Sunday 2 May
It rained all night long and was raining as we left the hotel for the three minute walk to Paddington station and the Heathrow Express. A good day to leave London.
The Heathrow Express was fast and efficient as ever. The short trip out on the Great Western main line evoked many memories. In Paddington station we could see the the Directors' balcony above platform one. I remember hiding in the cab of “Clun Castle” on one of the last steam hauled passenger trains out of Paddington, the 16:15 to Banbury. I had to hide until we were out of the station because my boss was looking out from the Directors' Balcony and I should have been doing my training in the Accounting Department. I then got down to shoveling coal.
We left under the wires. On the left was the site of Raneleagh Bridge servicing point where the steam locomotives were turned and serviced ready for their return to an out of London location.
Kensal Green gasometer has survived and is now preserved under a good coat of paint.
Old Oak Common with the now deserted Eurostar maintenance depot on the down side. In the yard was a class 08 diesel electric shunter that was old when I was working. I once got one of these up to 14 mph going down the incline to Reading Goods. The driver was quite upset with me although I pointed out that the maximum speed was 15 mph. No sign of the four turntable roundhouse, of course.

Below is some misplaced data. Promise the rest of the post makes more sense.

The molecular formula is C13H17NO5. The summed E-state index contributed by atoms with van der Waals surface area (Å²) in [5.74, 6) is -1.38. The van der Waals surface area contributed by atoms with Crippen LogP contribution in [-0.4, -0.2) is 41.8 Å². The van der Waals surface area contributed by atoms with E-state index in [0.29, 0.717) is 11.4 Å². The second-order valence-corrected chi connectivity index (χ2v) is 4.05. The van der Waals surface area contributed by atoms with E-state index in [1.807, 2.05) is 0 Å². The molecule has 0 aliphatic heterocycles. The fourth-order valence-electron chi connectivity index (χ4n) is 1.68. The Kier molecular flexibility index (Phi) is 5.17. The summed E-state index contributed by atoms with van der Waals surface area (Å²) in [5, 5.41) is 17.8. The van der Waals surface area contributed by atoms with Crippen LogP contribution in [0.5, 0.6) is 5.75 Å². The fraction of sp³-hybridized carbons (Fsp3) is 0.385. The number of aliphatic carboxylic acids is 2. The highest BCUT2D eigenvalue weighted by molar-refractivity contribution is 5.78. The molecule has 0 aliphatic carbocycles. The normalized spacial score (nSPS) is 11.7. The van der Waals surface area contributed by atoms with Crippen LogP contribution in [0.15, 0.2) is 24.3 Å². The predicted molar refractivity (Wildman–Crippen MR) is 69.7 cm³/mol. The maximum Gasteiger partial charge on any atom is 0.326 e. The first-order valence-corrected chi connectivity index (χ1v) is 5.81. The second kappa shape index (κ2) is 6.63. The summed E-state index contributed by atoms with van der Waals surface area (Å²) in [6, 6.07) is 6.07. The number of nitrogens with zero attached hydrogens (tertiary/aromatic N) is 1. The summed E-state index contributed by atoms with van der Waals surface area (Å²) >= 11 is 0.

We raced past the site of the former Acton marshalling yard which is now used only by stone trains. I caused an upset when I wrote my report about working there as I predicted that there would not be a place for it in the new railway. I was right.
At Ealing Broadway the Central Line was closed for engineering work for the weekend. There were two electric loco-hauled ballast trains and a lot of work men, materials and equipment.
The Hanwell Viaduct, made famous by John Turner's painting “Rain, Steam and Speed” is still carrying trains, although they are now a lot heavier and much faster than when it was opened.
Southall now has station signs in English and an Asian language. The steam shed still survives and a number of preserved relics are in there.
Hayes and Harlington was the site of a record making factory.
Then everything went blank as we entered the tunnel to get to Heathrow. Heathrow is a joy. The passenger circulating areas from the train are extensive, wide and easy to use. 45 minutes after we had left Paddington Station we had checked in and were through security and waiting for our flight to be posted. As usual, the Air Canada departure lounge was very calm and orderly and again there was plenty of room. We left on time and arrived in Ottawa a few minutes early.